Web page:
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Published Feb. 15, 2008

It meets us coming and going and sometimes in between. Hardworking and multifunctional, the front foyer may be the most neglected area in our living spaces.

Yet it's the most important.

Grand or humble, defined or casual, the front foyer is a place that should open its arms in welcome, catching keys and backpacks and cell phones, as well as showing off that great-looking piece of artwork or storage bench you discovered in an antique shop.

It should also look great. A foyer decorated with panache stands to make a favorable first impression of a home: It can pique the interest of potential buyers or simply give guests a good feeling when they walk in.

"I call it 'the landing spot,'" says Megan Gregory of Welcome Home Re-Design and who is known to her Tampa Bay area clients as the "House M.D."

"There is one thing I always recommend to clients for that spot: a closed cabinet that has doors and drawers where you can keep things," Gregory says. "It doesn't have to be expensive, either. You can buy it at Pier 1 or go for a simple organizer at Lowe's or Home Depot and paint it to match."

Gregory suggests outfitting the foyer with baskets for balls (if you have kids), plenty of hooks for wayward keys and purses, and attractive all-weather boxes outside the front door for shoes. If you don't have room for a cabinet, choose another dual functioning piece of furniture instead like bench seating that lifts up for storage.

Monica Ricci, national organizing expert and book author, who is also an organizing adviser to Office Depot and a regular on HGTV's Mission Organization, suggests first thinking about the real purpose of your front foyer. Is it actually used on a regular basis or merely decorative?

"If you're like most people, the front door is used mainly for guests, whereas you and your family may enter through the garage or another entrance," Ricci says. "If this is the case, organizing the foyer is simple because its function is likely to be largely decorative, simply to create an inviting entrance way for guests and an attractive area for you as the homeowner. If, however, your front door is your main point of entry, you have a bit more work to do."

She advises first removing everything - books, clothing, backlogged mail - from the foyer and sorting it by family member.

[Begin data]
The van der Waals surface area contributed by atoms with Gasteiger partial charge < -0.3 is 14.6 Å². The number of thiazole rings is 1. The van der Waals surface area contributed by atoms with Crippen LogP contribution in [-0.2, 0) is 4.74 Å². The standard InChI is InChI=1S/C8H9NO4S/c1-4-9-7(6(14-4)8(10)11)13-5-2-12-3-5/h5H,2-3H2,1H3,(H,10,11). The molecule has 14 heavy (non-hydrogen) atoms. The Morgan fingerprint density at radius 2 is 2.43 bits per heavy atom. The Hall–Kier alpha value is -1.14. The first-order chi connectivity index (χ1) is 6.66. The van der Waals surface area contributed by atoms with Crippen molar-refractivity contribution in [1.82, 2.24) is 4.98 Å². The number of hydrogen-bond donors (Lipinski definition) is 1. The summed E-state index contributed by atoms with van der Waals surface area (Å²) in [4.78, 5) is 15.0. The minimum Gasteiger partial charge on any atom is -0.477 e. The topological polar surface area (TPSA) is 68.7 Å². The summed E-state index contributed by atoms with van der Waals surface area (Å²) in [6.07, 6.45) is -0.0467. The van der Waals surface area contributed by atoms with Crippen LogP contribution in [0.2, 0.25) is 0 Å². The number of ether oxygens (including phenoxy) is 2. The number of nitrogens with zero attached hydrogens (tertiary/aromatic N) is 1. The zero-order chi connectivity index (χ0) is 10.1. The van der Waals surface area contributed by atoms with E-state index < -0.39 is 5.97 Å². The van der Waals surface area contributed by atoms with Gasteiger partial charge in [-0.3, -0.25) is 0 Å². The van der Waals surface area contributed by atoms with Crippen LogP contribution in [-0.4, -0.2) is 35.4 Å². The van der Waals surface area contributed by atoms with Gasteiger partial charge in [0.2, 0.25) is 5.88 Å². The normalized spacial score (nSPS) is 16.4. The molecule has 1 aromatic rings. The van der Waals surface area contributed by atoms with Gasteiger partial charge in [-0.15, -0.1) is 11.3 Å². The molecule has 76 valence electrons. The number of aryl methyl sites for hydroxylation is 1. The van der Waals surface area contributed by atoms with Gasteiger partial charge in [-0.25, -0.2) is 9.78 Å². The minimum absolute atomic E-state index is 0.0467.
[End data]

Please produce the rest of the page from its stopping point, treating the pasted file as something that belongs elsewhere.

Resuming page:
If you use the front door every day, make room for things you take in and out of the house including jackets, purses, keys, wallets and small electronics.

"If there's no coat closet nearby, hang some decorative wall hooks to keep coats off the floor or purchase a free-standing coat rack. You can set up a mail processing station in the foyer as well by adding a small decorative wall sorter," she says.

She also recommends decorative hooks in a foyer for hanging purses and keys. But always make security a priority.

"If your front door has sidelight windows or there are other windows nearby where strangers could see these items, it's better to add a small storage table or credenza and keep these personal items in a drawer or cabinet instead," she says.

Judy Kincaid, a professional home stager from Wesley Chapel who owns Designed to Sell Home Staging, says she focuses on aesthetics more than anything else in the front foyer.

"It's the first impression of a home, so it has to look good," she says.

It's important to think about what type of foyer you have, whether it's a formal, dedicated space or a casual, open area, typical in many condos, she says.

"I recently helped a client who had a condo on Harbour Island," she says. "Instead of a foyer, you just walked right into the kitchen and living room. He really needed a little something there."

Kincaid solved the problem by adding an inexpensive chest of drawers, a lamp and a mirror, which defined the entryway as well as gave her client a place to drop his keys and mail.

If your entryway and budget are small, no need to scrimp on style: "You can go to Target and buy a small chest for $100," Kincaid says.

She also suggests including an attractive area rug, a mirror, plants, lighting and paint.

Choose a paint that cleans up well and in a color that's harmonious with your other decor.

"The color should flow well into the rest of the house," she says. "You don't want bright red leading in to neutral rooms. "

Being realistic about what kind of foyer you have does make a difference in what decorating choices are appropriate for your lifestyle.

"How a foyer is going to look if you have kids who are school age is different than how it's going to look if it's just you and your husband," says Standolyn Robertson, president of the National Association of Professional Organizers.

If you're lucky enough to have a closet in the entryway, over-the-door shoe bags are great storage tools for anything you're tempted to toss in plain sight.

Don't forget the pets, she adds. Think about how you can hang or stow leashes as well as towels for wiping muddy paws.

The front foyer may well be more important than it appears at first glance.

"This is the bottom-line place," Robertson says. "It's the last place everyone checks before they go out the door."

Elizabeth Bettendorf can be reached at